Monday, July 7, 2008

Adverganza's Monday morning picks, 07.07.08

Wherein I scan the Monday morning headlines so you don't have to.

From Advertising Age:

Profile of Dow Jones CEO Les Hinton.
Ad Age's story on the Biegel vs. Dentsu settlement.
The weather's fine at NBC Universal.
—In China, resistance is futile to the Beijing Olympics.
—Shocker! Advertisers not flocking to "Swingtown."
—Media buyers up on cable, online, and mobile. Down on everything else.
—Line extensions no longer extending the line so well.
—P&G discovers the connection between Buffalo and Cannes.
—Bob Garfield isn't digging the new work for the HP TouchSmart from Goodby. Personally, I think he's being a little rough, though agree a little more demo would've been nice.

From Adweek:

Microsoft, Carl Icahn team up to oust Yahoo's board.
—J.C. Penney recycles "The Breakfast Club" in its back-to-school campaign. What this world needs is a reminder of Judd Nelson.
—For some reason, brings back the cyber cafe.
Q&A with Ed McCabe. You can watch a video of it at this link.

From Mediapost:

—A close-up on the current trends in auto incentives.
—Will convenience stores get eaten by high gas prices?
The raw food trend comes to pet food.
—Allstate campaign looks to help the middle-class allay its retirement fears.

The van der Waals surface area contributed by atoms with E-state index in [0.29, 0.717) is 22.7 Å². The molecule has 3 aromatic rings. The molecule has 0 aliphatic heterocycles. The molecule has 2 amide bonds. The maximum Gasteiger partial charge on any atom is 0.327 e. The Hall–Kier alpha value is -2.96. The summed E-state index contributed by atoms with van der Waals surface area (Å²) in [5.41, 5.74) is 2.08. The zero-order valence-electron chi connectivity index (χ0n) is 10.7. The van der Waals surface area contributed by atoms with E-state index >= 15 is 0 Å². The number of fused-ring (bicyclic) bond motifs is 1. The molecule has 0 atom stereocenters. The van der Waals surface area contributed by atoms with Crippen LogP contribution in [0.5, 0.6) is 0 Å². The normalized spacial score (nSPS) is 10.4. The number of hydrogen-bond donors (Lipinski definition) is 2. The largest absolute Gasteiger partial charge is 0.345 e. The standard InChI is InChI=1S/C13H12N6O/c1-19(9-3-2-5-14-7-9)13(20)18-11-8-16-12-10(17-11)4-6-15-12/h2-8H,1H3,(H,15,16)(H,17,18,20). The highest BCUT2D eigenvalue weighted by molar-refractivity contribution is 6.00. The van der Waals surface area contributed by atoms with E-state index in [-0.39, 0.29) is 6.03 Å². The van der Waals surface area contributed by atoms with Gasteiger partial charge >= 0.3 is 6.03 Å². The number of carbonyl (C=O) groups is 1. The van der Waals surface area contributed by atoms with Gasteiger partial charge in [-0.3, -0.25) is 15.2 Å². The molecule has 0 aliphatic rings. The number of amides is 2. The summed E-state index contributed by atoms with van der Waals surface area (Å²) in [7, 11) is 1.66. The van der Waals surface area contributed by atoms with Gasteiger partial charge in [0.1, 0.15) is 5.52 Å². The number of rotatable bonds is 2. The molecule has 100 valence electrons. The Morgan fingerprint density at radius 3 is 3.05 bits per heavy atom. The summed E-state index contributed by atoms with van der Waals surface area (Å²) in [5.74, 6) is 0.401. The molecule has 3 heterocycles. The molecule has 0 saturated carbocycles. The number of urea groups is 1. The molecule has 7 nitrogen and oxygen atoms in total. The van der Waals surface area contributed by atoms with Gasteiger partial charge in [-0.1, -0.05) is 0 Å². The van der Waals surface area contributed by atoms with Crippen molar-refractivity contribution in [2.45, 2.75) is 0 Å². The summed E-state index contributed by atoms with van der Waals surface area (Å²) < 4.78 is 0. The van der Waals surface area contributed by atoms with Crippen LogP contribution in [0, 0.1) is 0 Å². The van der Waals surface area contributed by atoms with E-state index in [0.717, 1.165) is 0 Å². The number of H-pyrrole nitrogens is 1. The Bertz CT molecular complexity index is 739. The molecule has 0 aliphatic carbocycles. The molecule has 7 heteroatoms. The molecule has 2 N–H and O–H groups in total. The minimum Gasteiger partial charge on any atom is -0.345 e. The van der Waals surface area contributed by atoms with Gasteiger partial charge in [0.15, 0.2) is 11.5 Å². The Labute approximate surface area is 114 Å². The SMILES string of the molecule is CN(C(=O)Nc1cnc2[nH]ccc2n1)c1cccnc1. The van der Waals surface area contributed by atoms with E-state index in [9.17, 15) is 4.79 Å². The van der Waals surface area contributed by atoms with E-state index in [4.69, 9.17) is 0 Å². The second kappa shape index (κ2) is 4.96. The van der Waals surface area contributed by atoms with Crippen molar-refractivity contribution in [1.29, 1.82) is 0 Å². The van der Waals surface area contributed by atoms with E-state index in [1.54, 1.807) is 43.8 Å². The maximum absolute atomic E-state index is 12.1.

New campaign for Loopt, a social mapping service.
—Privacy experts are glad a judge agrees with them that Google has too much information on all of us.
—Forrester: Corporate blogging not all the rage.
Looking closely at the newspaper business ain't pretty.
—Following in the Manolo Blahniks of "Sex and the City," there will be a "Friends" movie.

From Mediaweek:

—NBC offering cross-platform Olympic measurement.
—Fox orders up an Osbourne variety series. (The link doesn't seem to go anywhere, so I'm not linking to it.)

From The New York Times:

—More on Steve Ballmer and Carl Icahn vs. Jerry Yang.
—Profile of the Facebook guy who works for Obama.
—Dove tries to tighten the ties that bind its products to women's self-esteem.

From The Wall Street Journal:

—General Motors may shed more white-collar jobs, and some brands. Free.
—Ads touting John McCain's energy policies aren't produced by the McCain campaign.

That's all folks.

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